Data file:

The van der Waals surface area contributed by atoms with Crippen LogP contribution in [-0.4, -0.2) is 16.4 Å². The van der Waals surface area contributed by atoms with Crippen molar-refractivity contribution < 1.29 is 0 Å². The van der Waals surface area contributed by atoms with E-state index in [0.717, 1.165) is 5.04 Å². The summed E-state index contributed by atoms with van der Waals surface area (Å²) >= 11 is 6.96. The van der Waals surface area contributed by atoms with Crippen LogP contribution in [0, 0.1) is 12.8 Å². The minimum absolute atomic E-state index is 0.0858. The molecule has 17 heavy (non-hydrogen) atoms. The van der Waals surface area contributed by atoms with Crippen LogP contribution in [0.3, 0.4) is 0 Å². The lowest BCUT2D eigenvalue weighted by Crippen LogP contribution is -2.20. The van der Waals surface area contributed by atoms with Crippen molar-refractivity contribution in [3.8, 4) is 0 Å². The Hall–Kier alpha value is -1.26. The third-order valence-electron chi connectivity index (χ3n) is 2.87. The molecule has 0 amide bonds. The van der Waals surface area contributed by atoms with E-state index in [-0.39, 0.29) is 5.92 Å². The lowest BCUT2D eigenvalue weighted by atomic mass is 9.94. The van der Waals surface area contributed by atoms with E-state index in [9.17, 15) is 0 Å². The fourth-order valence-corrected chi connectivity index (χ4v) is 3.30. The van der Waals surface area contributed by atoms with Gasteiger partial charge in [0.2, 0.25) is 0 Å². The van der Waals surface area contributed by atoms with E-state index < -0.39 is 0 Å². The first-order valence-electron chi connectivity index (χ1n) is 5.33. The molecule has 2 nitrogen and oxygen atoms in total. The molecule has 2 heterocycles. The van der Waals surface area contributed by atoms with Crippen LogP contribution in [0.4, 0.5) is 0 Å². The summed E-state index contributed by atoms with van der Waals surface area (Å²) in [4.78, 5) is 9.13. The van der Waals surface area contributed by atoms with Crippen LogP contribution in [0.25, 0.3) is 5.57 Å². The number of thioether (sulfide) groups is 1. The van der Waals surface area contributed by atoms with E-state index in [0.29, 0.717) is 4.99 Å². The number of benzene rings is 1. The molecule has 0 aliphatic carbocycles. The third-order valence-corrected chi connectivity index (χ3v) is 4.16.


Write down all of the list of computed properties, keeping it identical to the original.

The van der Waals surface area contributed by atoms with Crippen LogP contribution in [-0.4, -0.2) is 16.4 Å². The van der Waals surface area contributed by atoms with Crippen molar-refractivity contribution < 1.29 is 0 Å². The van der Waals surface area contributed by atoms with E-state index in [0.717, 1.165) is 5.04 Å². The summed E-state index contributed by atoms with van der Waals surface area (Å²) >= 11 is 6.96. The van der Waals surface area contributed by atoms with Crippen LogP contribution in [0, 0.1) is 12.8 Å². The minimum absolute atomic E-state index is 0.0858. The molecule has 17 heavy (non-hydrogen) atoms. The van der Waals surface area contributed by atoms with Crippen LogP contribution in [0.3, 0.4) is 0 Å². The lowest BCUT2D eigenvalue weighted by Crippen LogP contribution is -2.20. The van der Waals surface area contributed by atoms with Crippen molar-refractivity contribution in [3.8, 4) is 0 Å². The Hall–Kier alpha value is -1.26. The third-order valence-electron chi connectivity index (χ3n) is 2.87. The molecule has 0 amide bonds. The van der Waals surface area contributed by atoms with E-state index in [-0.39, 0.29) is 5.92 Å². The lowest BCUT2D eigenvalue weighted by atomic mass is 9.94. The van der Waals surface area contributed by atoms with E-state index in [9.17, 15) is 0 Å². The fourth-order valence-corrected chi connectivity index (χ4v) is 3.30. The van der Waals surface area contributed by atoms with Gasteiger partial charge in [0.2, 0.25) is 0 Å². The van der Waals surface area contributed by atoms with E-state index < -0.39 is 0 Å². The first-order valence-electron chi connectivity index (χ1n) is 5.33. The molecule has 2 nitrogen and oxygen atoms in total. The molecule has 2 heterocycles. The van der Waals surface area contributed by atoms with Crippen LogP contribution in [0.4, 0.5) is 0 Å². The summed E-state index contributed by atoms with van der Waals surface area (Å²) in [4.78, 5) is 9.13. The van der Waals surface area contributed by atoms with Crippen LogP contribution in [0.25, 0.3) is 5.57 Å². The number of thioether (sulfide) groups is 1. The van der Waals surface area contributed by atoms with E-state index in [0.29, 0.717) is 4.99 Å². The number of benzene rings is 1. The molecule has 0 aliphatic carbocycles. The third-order valence-corrected chi connectivity index (χ3v) is 4.16.